Notes from Ransom Hall: A Higher Ed Blog

‘Tis the ranking season

Sean Decatur
September 16, 2013

August and September have become the season of college rankings.  Magazines and newspapers love them, and each year the number and types of things that are ranked seem to proliferate:  Kenyon is ranked among the most beautiful college campuses; the most “hipster” schools; the best athletic facilities.   Dominating the news cycle are the media outlets who annually report on overall performance, issuing reports on the Best Colleges.  These include Forbes, the Washington Monthly, and of course US News and World Report, a once-venerable magazine whose print issues now focus almost exclusively on ranking things.

I have made a case previously that these rankings in and of themselves are harmless, but that they must but analyzed and contextualized.  Others have made this point as well.  From one perspective, the college rankings phenomenon is a part of our larger cultural urge to make distinctions based on perceptions of quality, separating the “best” from the “good.”  A great example is the recent effort of the blog site Grantland to determine the best song of the millennium (so far).

But,  the college rankings also address a deeper issue.  Families want to make informed decisions about their college choices, and while the “fit” for determining a college is about much more than the statistics, we’d be naïve to suggest that the numbers don’t matter at all.   Just as no home buyer commits an investment without both feeling that the house is the right fit and checking out the available data on the home’s performance and future performance as an investment, we should not expect families to invest in college decisions without having similar information available.  Families are very interested in some measure that can suggest the educational outcomes for students.  Rankings such as US News fail to capture outcomes completely (relying more in input data); but, in the absence of other information, they serve as a proxy.

The federal government has stepped in with a tool (the White House College Scorecard) to allow families to compare educational institutions in terms of outcomes; and, recently President Obama directed the Department of Education to develop its own college ratings system by the year 2015; in the long term, the president proposes to link the rating systems to federal financial aid awards.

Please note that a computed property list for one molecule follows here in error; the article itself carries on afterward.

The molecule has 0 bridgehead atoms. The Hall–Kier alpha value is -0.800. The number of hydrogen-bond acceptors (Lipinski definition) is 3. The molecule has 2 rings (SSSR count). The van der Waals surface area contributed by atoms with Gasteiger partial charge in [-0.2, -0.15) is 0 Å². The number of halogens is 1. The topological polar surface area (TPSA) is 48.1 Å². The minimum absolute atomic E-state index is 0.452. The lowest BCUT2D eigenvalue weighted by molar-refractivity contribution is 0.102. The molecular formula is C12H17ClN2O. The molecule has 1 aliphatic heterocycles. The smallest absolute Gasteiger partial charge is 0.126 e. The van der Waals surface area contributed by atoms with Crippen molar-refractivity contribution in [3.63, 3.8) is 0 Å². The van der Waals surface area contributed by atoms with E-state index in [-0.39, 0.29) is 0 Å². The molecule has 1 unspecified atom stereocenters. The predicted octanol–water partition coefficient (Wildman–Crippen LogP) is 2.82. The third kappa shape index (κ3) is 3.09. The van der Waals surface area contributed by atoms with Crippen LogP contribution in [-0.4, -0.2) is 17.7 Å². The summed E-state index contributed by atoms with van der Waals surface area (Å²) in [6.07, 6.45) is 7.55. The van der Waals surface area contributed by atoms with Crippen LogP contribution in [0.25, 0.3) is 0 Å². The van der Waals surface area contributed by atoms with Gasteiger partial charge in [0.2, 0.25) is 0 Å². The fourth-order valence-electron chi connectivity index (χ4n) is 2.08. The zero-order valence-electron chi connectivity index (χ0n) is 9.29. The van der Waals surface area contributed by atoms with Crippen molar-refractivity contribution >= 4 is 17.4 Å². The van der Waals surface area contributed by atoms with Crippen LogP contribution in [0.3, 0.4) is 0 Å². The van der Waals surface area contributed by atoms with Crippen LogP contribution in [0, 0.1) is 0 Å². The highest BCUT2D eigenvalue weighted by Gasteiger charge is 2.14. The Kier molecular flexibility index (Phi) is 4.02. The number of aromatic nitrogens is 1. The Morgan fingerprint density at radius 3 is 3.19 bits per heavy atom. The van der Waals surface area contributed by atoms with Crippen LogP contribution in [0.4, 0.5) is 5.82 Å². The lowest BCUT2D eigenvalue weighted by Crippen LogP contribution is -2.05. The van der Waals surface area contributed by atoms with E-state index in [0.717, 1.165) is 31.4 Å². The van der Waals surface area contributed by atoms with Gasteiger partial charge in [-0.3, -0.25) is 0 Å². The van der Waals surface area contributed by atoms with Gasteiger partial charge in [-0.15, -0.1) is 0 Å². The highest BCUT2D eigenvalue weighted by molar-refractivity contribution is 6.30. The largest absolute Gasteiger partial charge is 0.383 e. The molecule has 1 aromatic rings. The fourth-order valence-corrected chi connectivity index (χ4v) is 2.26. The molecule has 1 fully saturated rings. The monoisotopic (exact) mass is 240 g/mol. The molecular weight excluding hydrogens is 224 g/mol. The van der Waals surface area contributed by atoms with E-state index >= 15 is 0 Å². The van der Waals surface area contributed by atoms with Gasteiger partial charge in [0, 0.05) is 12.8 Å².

The overall direction of this initiative – provide transparent data for families to make prudent investment choices and link federal financial aid dollars to quality of educational experience – is well intended.  Yet, this also makes me very nervous.  First, ratings and data are only valuable if the standards of collection and reporting are consistent from institution to institution, and the methodologies and formulae used to determine ratings are transparent and reproducible.  These are some of the biggest flaws of the magazine rankings – methodologies change from year to year, or formula used to determine scores are not given.  Data are sometimes extracted from questionable sources (see Forbes’ use of, or rely upon incomplete self-reported databases (such as, a site that reports post-graduate earnings based on self-reporting of individuals; since individual alums have to log in and fill out a survey, the database has a small and inconsistent sampling of graduates).  In other words, the quality of the federal system will depend on the quality of the data and the transparency of the methodology.

In the meantime, institutions like Kenyon need to be proactive at telling our own stories in terms of data – what are the outcomes of a Kenyon education?  What are the career trajectories of Kenyon graduates?  The After Kenyon pages on the new website are a first start to taking control over our own story; here browsers can find quantitative data on job placement of Kenyon graduates, information about professional school applications and placement, and stories from and about Kenyon alums.  This is a first step in this direction; while it may not completely replace the instinctive needs addressed by the US News list, this begins to give useful information to families to assess the value and impact of a Kenyon education.